As the concept of vulnerability expanded, theories relating the concepts of vulnerability and marginalization were developed. Marginalization is defined as the process through which persons are peripheralized on the basis of their identities, associations, experiences, and environments [34]. Seven key properties of marginalization are identified: intermediacy, differentiation, power, secrecy, reflectiveness, voice, and liminality. Vulnerability is the condition of being exposed or unprotected with inherent components of risk and resilience. Each property of marginalization has elements of risk and resilience. Propositions: (intermediacy) human boundaries act as barriers and connections; (diversity) of identities increases with physical and social distance from the center; (power) influence is exerted by those at the center of a community over the periphery and vice versa; (secrecy) information is confined to establish interpersonal bonds, maintain trust, and avoid betrayal; (reflectiveness) marginalized persons have subjective experiences that distinguish them from more centrally located community members; (voice) marginalized persons and groups have ways of communicating that distinguish them from those at the center; (liminality) marginalized persons have altered and intensified perceptions of time, worldview, and self-image that characterize and result from marginalizing experiences [34].

This theory was expanded to include the properties of exteriority, constraint, eurocentrism, economic, seduction, testimonies, and hope. Propositions: (exteriority) condition of being outside the dominant system, beyond societal protections and resources; (constraint) bodily restriction experienced in incarceration, entrapment or physical intrusion; (eurocentrism) European and North American values and technologies are viewed as superior to those of exteriorized peoples; (economics) set of contingencies that affects marginalized peoples; access to resources; (seduction) manufacture of desires for material objects that promote the consumer market place and objectification of persons; (testimonies) personal narratives elaborating exteriorized life experiences and survival; (hope) positive view of the future based on concrete efforts toward sociopolitical transformation [35]. The responsibility of nursing is to transform exteriorizing social structures as a function of the sociopolitical dimensions of nursing. This transformative power of vulnerability is found in 21st century literature [25].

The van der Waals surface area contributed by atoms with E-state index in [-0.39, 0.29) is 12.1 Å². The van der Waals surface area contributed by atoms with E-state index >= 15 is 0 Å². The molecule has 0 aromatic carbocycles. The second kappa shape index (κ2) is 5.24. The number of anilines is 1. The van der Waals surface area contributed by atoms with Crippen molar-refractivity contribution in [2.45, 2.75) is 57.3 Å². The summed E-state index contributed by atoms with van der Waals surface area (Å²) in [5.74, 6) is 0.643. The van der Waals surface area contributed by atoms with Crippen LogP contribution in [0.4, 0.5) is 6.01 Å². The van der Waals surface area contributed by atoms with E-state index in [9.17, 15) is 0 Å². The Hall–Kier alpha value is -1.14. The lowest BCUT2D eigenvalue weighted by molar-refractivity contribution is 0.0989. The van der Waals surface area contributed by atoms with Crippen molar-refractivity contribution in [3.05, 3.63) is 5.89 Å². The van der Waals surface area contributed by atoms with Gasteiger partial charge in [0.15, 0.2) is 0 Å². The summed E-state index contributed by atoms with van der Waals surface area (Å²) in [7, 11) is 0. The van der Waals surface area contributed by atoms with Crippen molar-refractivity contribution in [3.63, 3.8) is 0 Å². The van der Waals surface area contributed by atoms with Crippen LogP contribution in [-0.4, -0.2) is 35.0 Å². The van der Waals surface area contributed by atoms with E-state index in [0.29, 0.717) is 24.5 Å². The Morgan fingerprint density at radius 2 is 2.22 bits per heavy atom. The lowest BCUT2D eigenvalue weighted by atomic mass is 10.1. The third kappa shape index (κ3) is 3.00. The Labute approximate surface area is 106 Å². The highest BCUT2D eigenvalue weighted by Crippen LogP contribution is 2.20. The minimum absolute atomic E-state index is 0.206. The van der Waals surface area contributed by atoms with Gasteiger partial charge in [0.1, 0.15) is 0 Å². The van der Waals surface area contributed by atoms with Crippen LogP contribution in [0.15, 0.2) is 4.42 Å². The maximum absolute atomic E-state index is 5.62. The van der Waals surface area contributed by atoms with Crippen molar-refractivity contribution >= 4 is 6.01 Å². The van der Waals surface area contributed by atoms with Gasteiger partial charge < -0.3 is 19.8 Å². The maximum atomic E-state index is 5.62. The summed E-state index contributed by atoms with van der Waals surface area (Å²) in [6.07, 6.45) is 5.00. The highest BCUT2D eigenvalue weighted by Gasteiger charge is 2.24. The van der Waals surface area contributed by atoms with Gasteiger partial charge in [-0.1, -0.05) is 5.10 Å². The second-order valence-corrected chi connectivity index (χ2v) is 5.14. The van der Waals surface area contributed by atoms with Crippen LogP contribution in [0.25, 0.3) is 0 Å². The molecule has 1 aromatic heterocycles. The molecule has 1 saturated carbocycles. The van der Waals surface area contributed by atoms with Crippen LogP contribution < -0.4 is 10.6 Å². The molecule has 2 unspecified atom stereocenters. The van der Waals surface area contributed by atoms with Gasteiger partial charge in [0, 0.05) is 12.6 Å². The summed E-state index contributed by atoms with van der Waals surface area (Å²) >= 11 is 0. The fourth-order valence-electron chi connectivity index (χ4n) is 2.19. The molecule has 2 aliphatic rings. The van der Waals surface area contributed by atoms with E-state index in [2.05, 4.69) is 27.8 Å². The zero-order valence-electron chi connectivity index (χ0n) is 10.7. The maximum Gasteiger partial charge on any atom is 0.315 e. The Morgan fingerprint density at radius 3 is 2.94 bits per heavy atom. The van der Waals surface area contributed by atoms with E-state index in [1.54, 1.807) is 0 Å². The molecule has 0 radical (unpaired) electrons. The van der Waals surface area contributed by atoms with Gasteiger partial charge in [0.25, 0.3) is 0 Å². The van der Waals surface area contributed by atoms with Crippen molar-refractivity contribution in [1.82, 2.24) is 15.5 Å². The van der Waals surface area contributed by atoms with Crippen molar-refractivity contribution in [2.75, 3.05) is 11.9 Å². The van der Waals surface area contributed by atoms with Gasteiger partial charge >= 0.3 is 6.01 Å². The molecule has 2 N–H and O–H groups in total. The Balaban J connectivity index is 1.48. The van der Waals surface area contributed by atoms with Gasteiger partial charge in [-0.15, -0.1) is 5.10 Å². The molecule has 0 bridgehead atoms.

Role of Nursing: Facilitating Resiliency

A synthesis of the definitions and theoretical models of vulnerability reveals a commonality. There is a need to strengthen the capacity to respond to vulnerability. At all levels, augmenting resources will facilitate movement of the individual or population in a resilient direction. Each step of the nursing process for the care of the vulnerable individual or community should include a focus on a resilient response to risk.

Assessment

The nursing assessment moves beyond a primarily physical assessment related to “risk” of a disease. Elements to include in assessing the ability to respond to vulnerability are a comprehensive assessment of socioeconomic factors and the impact on the individual, the client's coping strategies and plan to respond to issues, the effectiveness of the client's plan, and options for strengthening resources to foster resiliency and decrease risk through individual and programmatic interventions. This type of assessment may also be conducted to determine the ability to respond to vulnerability in families, groups, communities, and populations. Furthermore, assessment of resources to respond to vulnerability is also applicable in nursing care related to disease management and population health.

At the societal level, a thorough community assessment of the available social and human capital would provide information related to the degree of vulnerability and provide a foundation for planning programmatic and community based interventions. Community level data analysis would assist in the identification of patterns of response to vulnerability and provide direction for planning interventions.